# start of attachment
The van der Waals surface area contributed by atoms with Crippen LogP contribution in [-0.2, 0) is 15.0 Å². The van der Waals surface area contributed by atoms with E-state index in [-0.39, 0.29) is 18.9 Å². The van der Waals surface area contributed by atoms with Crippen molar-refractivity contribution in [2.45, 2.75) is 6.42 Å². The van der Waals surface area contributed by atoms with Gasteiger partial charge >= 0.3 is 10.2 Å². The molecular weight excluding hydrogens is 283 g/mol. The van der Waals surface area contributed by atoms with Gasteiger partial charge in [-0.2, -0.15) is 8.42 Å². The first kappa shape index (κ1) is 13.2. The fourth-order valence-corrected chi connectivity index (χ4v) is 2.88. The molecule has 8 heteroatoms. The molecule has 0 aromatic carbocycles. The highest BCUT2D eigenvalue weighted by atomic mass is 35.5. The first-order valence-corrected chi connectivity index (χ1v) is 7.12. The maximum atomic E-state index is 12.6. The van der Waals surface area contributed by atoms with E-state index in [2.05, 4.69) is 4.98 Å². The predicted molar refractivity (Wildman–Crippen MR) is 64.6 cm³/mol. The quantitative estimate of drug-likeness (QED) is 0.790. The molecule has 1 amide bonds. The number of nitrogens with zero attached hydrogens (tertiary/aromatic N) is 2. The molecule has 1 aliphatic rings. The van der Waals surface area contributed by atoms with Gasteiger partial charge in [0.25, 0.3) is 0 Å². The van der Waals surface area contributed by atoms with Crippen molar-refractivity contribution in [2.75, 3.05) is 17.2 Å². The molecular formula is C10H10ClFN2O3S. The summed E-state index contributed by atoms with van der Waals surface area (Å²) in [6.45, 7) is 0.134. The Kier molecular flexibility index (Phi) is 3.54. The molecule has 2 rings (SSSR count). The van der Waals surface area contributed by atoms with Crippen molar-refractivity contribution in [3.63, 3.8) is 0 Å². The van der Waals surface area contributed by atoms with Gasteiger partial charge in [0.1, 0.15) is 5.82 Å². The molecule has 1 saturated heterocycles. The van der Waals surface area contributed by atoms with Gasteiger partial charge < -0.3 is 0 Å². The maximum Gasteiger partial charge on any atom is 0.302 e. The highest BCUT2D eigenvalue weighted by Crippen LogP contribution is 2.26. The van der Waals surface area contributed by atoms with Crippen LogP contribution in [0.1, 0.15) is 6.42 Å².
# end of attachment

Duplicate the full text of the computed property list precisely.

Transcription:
The van der Waals surface area contributed by atoms with Crippen LogP contribution in [-0.2, 0) is 15.0 Å². The van der Waals surface area contributed by atoms with E-state index in [-0.39, 0.29) is 18.9 Å². The van der Waals surface area contributed by atoms with Crippen molar-refractivity contribution in [2.45, 2.75) is 6.42 Å². The van der Waals surface area contributed by atoms with Gasteiger partial charge >= 0.3 is 10.2 Å². The molecular weight excluding hydrogens is 283 g/mol. The van der Waals surface area contributed by atoms with Gasteiger partial charge in [-0.2, -0.15) is 8.42 Å². The first kappa shape index (κ1) is 13.2. The fourth-order valence-corrected chi connectivity index (χ4v) is 2.88. The molecule has 8 heteroatoms. The molecule has 0 aromatic carbocycles. The highest BCUT2D eigenvalue weighted by atomic mass is 35.5. The first-order valence-corrected chi connectivity index (χ1v) is 7.12. The maximum atomic E-state index is 12.6. The van der Waals surface area contributed by atoms with E-state index in [2.05, 4.69) is 4.98 Å². The predicted molar refractivity (Wildman–Crippen MR) is 64.6 cm³/mol. The quantitative estimate of drug-likeness (QED) is 0.790. The molecule has 1 amide bonds. The number of nitrogens with zero attached hydrogens (tertiary/aromatic N) is 2. The molecule has 1 aliphatic rings. The van der Waals surface area contributed by atoms with Gasteiger partial charge in [0.25, 0.3) is 0 Å². The van der Waals surface area contributed by atoms with Crippen molar-refractivity contribution in [2.75, 3.05) is 17.2 Å². The molecular formula is C10H10ClFN2O3S. The summed E-state index contributed by atoms with van der Waals surface area (Å²) in [6.45, 7) is 0.134. The Kier molecular flexibility index (Phi) is 3.54. The molecule has 2 rings (SSSR count). The van der Waals surface area contributed by atoms with Crippen molar-refractivity contribution in [3.63, 3.8) is 0 Å². The van der Waals surface area contributed by atoms with Gasteiger partial charge in [0.1, 0.15) is 5.82 Å². The molecule has 1 saturated heterocycles. The van der Waals surface area contributed by atoms with Gasteiger partial charge < -0.3 is 0 Å². The maximum Gasteiger partial charge on any atom is 0.302 e. The highest BCUT2D eigenvalue weighted by Crippen LogP contribution is 2.26. The van der Waals surface area contributed by atoms with Crippen LogP contribution in [0.1, 0.15) is 6.42 Å².